REVIEW: 9th Dawn III

9th Dawn III is an Action RPG somewhere between Diablo and Runescape. Unfortunately, its charm isn’t enough to carry its overly simple systems, and lackluster combat and dungeon design.

Released: Steam
Type: Single-player
Genre: RPG, Action
Developer: Valorware
Publisher: Valorware
Release date: 6 Oct, 2020


9th Dawn III is the third in a series of mobile action RPGs. It combines the gameplay of something like Diablo with the progression of an old-school RPG like Ultima or Runescape where you level up individual skills by using them and have many “secondary” skills like cooking, mining, and so on that are often relegated to MMOs, these days.

This kind of RPG is something we don’t see much of, these days, and it embodies a very specific feeling that I actually missed! Unfortunately, the systems and structure of the game are very shallow, and the game is quite bloated with meaningless dungeons with little to no story, which quickly depletes the sense of adventure it provided at the start.

The gameplay is what kills it, for me, unfortunately, and the problems likely stem from the mobile roots, which run deep. While I think that ARPGs (of the Diablo kind, read my Din’s Legacy review) have fundamental design problems (or, at the very least, unexplored paths), they at least provide viscerally fun and stylish combat, with interesting skill trees. This is where this game is most lacking.

Beside the combat itself, the dungeon and encounter design is quite poor.

Another problem is how the mini-games are too much like MMO professions, with all the mindless time required to farm and repeat the same menial tasks. Some degree of this would have been fine, but there is too much of it here, and little differentiation between the various tasks.

Finally, while I really like the fact that the game has an open-world, the side-quests are mostly fetch quests (cook me 15 rat tail soups, get me 15 bones from the skeletons over there, find me this item deep in that dungeon), and so is the main quest, as far as I kept playing. It was just keeping the player moving forward without every stopping to learn about the new time and its people. As you as you arrive in a new place, they point to the next place and off you go (but not without clearing a couple of dungeons to level-up).

While the review will be quite negative (as I’ll elaborate on the points above), the game isn’t terrible! It’s humble and straightforward, it provides a very specific kind of experience. If you’re into that, you’ll probably enjoy your time – I’m looking for something a bit more ambitious in my RPGs. Even with that in mind, I really enjoyed the first couple of hours – the game has a special kind of charm and nostalgia, a throwback to simpler times.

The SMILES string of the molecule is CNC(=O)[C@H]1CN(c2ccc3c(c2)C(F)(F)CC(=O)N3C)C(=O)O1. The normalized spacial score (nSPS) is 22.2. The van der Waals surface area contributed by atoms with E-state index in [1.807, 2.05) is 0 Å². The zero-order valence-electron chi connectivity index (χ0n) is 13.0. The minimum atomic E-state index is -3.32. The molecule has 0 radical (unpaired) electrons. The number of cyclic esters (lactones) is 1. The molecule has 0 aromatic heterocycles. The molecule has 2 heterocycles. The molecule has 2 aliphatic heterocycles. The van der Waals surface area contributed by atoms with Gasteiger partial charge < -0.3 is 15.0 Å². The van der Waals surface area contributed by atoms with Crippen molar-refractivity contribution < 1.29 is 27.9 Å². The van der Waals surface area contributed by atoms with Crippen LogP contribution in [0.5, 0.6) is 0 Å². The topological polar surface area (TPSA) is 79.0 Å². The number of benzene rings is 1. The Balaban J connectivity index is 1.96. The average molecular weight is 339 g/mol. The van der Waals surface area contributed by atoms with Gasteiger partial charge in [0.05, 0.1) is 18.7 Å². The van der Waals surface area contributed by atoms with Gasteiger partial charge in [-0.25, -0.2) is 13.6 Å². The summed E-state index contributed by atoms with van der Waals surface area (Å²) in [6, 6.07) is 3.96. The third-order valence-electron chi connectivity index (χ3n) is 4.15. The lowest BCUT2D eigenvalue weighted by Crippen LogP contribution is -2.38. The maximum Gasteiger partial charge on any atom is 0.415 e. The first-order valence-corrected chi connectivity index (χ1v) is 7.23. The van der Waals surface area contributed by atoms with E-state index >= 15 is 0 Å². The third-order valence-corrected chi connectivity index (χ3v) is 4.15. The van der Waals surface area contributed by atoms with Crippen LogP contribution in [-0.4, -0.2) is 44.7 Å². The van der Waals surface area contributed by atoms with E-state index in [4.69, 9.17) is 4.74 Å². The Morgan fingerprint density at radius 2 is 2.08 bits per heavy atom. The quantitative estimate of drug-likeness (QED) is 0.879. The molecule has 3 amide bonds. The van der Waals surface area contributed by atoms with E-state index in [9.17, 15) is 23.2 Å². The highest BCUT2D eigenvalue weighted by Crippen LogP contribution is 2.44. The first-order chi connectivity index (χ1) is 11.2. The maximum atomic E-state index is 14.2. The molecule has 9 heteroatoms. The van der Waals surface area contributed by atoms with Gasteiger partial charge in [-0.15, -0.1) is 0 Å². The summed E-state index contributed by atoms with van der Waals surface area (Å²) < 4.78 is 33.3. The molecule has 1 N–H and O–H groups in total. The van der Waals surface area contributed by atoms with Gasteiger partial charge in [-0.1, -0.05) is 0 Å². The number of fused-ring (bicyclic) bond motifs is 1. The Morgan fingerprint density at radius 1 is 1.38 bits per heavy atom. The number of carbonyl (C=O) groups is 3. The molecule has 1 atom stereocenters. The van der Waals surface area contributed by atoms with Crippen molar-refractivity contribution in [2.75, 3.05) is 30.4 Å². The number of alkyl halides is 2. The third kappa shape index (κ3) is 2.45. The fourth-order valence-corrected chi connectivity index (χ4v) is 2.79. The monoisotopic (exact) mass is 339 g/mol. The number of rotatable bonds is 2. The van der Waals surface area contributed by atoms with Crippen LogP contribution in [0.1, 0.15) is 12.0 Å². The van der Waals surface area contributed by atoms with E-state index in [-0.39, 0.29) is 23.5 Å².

There are some UI issues, but those are being actively worked on by the developer, who is very responsive to feedback, so I will not focus on this. There are inconveniences, but they’re not too fundamental. Plus, Steam reviewers seem to be enjoying it quite a bit! So take my review with a grain of salt, as it is not intended to be completely dismissive of the game. It is solid for what it is, but not what I’m looking for.


I mentioned Diablo, but that’s not quite right. You move with WASD and even have a dodge roll. Other than that, it feels like Diablo a lot. Mostly because of the enemy encounters, perhaps, and how much of the time is spent spamming abilities and tearing enemies down before they touch you. The game can be quite compulsive, in this sense.

There are two big problems with the combat:

  1. Abilities are tied to 0-9. This is fine in Diablo, where you move with the move, and so have a free hand to use abilities. Not so here! It’s very awkward to use more than a couple of different abilities.
  2. Abilities aren’t interesting at all. There are no synergies, really, and each one has only 3 upgrades which are straightforwardly better versions of the previous tier.

I played as a mage, since a quick glimpse at the ability book showed how little there was to martial classes, beyond auto-attacking and buffing.

Unfortunately, the abilities of a mage are just as boring. I randomly decided to go for ice magic, and you simply fire (well, you ice?) a projectile that automatically targets an enemy. Tier 2 launches 2 of them. Tier 3 launches 3. That’s about it. This is like the most boring gun in a top-down shooter. And most spells seemed variations on this, with some having a very short-ranged aoe. Most of the time, you’re limited to simply projectiles.

Beyond the basic projectiles, buffs were also very important. I just had 2: increase magic power, and mana regen, beyond a basic healing spell. These were fine, but again, not very interesting. Given mana regen, mana isn’t a problem. So you just have to remember to press the buff buttons every minute or so. I feel like it should be more interesting than this.

Finally, and what really kills the combat, for me, is the lack of impact. Diablo feels great, from the chain lightning, to the stomp stuns, to the exploding enemies. It *feels* good. Here, nothing has force behind it. When enemies die they just kinda disappear and you just spam spells into a mob of enemies until nothing is chasing you anymore.

I understand this is a solo-dev, working on mobile no less, but there should be *something*. The combat, as it stands, is too plain, too bland.


Dungeons are also very bland. Here, Diablo isn’t a good counter-example, as I find its dungeons extremely boring as well (at least in ARRPGs up to Torchlight 2). You have a big map full of dead-ends, and you must explore all of them until you find a random item or boss.

9th Dawn III has some more problems. The dungeons are structured with locked gates which are opened by a lever *somewhere*. Sometimes near, sometimes not at all. Dungeons were often a lever hunt, and I didn’t even know what a lever opened until I went back to check a gate. Some dungeons also have multiple entries and exits, and you must navigate between the surface and the dungeon to clear it. None of it was interesting, however.